Reviews for Servant mage

Publishers Weekly
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Elliott (Unconquerable Sun) spins a spirited tale of elemental magic and conspiracies in this fast-paced, bite-sized fantasy. In a world ruled by the Liberationist Council, which deems all mages a lesser people fit only to serve, servant mage Fellian is forced into indentured servitude as a Lamplighter. One morning, a group of rebel mages in disguise offer Fellian a deal: she can continue in her current position or risk the council’s wrath and join them on a Monarchist mission to save a dragon-born child, a rare mage with the abilities of all the elements. Hoping to find her way back to her childhood home, Fellian goes with the rebels. Their quest is fast-paced, all-encompassing, and violent, with shocking moments—including a graphic infanticide—showing the brutality of this world and its inhabitants’ desperate fight for power. In limited space, Elliott builds a refreshingly complex world with a magic system not linked to familial lineage and with realistically thorny politics, as neither the Liberationists nor the Monarchists are depicted as infallibly good for the people. Fans of epic fantasy will enjoy this feast of magical characters navigating a gritty, morally gray world. Agent: Russell Galen, Scovil Galen Ghosh Literary. (Jan.)


Library Journal
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This richly conceived novella from the author of Unconquerable Sun, an LJ starred title, begins when Fellian, an enslaved fire mage, is kidnapped, or rescued, depending on the perspective, from her government's enforced servitude by a group of rebels. They want her to help them protect the life of a newborn baby who has the potential to overthrow their oppressors and save the kingdom. The opening sounds like many fantasies about chosen ones saving the day, but as readers see this world through Fellian's eyes the story becomes an exploration of power and privilege and the way that the high and mighty on both sides ignore how the costs of their squabbles and rebellions fall on the masses. Fellian, the daughter of farmers who rebelled against both sides, is willing to save the baby but refuses to be swept away by cause or rhetoric, to the surprise of the nobles who believe they're saving her when she's really saving them. VERDICT The depth of the character creation and worldbuilding makes this story seem almost too big to be contained in a novella. Recommended for readers looking for stories that center on characters that get things done and know the worth of doing so.—Marlene Harris, Reading Reality, LLC, Duluth, GA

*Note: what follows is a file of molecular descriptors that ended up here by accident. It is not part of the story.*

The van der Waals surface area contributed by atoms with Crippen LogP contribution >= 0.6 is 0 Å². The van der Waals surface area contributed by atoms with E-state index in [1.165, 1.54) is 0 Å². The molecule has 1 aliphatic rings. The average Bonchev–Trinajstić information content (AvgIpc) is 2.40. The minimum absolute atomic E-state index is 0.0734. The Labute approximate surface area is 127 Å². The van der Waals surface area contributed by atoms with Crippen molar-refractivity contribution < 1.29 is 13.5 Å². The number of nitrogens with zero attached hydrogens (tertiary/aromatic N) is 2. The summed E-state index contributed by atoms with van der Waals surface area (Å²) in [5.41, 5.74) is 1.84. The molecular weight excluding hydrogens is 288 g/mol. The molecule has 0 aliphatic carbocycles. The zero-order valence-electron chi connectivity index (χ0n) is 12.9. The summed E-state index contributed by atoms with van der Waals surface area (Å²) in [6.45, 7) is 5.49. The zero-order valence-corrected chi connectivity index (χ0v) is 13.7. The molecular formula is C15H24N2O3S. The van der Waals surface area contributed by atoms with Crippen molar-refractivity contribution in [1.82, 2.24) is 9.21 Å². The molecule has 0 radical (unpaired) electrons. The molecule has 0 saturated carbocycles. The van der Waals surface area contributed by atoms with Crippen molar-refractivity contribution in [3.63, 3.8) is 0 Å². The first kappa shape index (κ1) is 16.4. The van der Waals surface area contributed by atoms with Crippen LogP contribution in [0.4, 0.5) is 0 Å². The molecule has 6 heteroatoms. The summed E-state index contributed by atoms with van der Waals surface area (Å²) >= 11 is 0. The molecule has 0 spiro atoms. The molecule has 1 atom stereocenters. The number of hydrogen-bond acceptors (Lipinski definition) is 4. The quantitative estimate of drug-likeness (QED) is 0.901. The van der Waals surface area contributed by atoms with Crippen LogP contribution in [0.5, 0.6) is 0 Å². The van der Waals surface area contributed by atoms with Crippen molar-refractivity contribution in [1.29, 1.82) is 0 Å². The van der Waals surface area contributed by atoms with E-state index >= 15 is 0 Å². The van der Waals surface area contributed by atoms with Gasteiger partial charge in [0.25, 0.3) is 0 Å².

Library Journal
(c) Copyright Library Journals LLC, a wholly owned subsidiary of Media Source, Inc. No redistribution permitted.

A Lamplighter who can illuminate the surroundings with a flick of her hand, Fellion is rescued from indentured servitude by rebel Monarchists who want help freeing comrades trapped underground. Along the way, they are drawn into a movement to end the monarchy, but Fellion doesn't just trudge along as the mission evolves. From "Crown of Stars" author Elliot; with a 60,000-copy first printing.


Book list
From Booklist, Copyright © American Library Association. Used with permission.

In this novella by fantasy veteran Elliott, mages are those with elemental spirits bound to their bodies, and the use of magic has been severely restricted after a Liberationist government overthrew the dragon monarchy. When her parents were executed for sedition, fire mage Fellian was sent into indentured servitude. She’s been taught that a demon rests in her bones, and only virtuous obedience will keep her safe from its corruption. Though she resists in small ways, it isn’t until she’s whisked away from her post by a group of Monarchist sympathizers that she sees a real chance for escape. The rebel group needs Fellian’s magic to rescue a party of people trapped in the mines, and she seizes the opportunity to bargain for passage home. As Fellian encounters wonders and terrors in the greater world, she also makes choices that will shape the rest of her life. Elliott uses a relatable main character and a complex and intriguing setting to dive into the consequences of revolution with an eye toward class and power dynamics; readers will be left wanting more.

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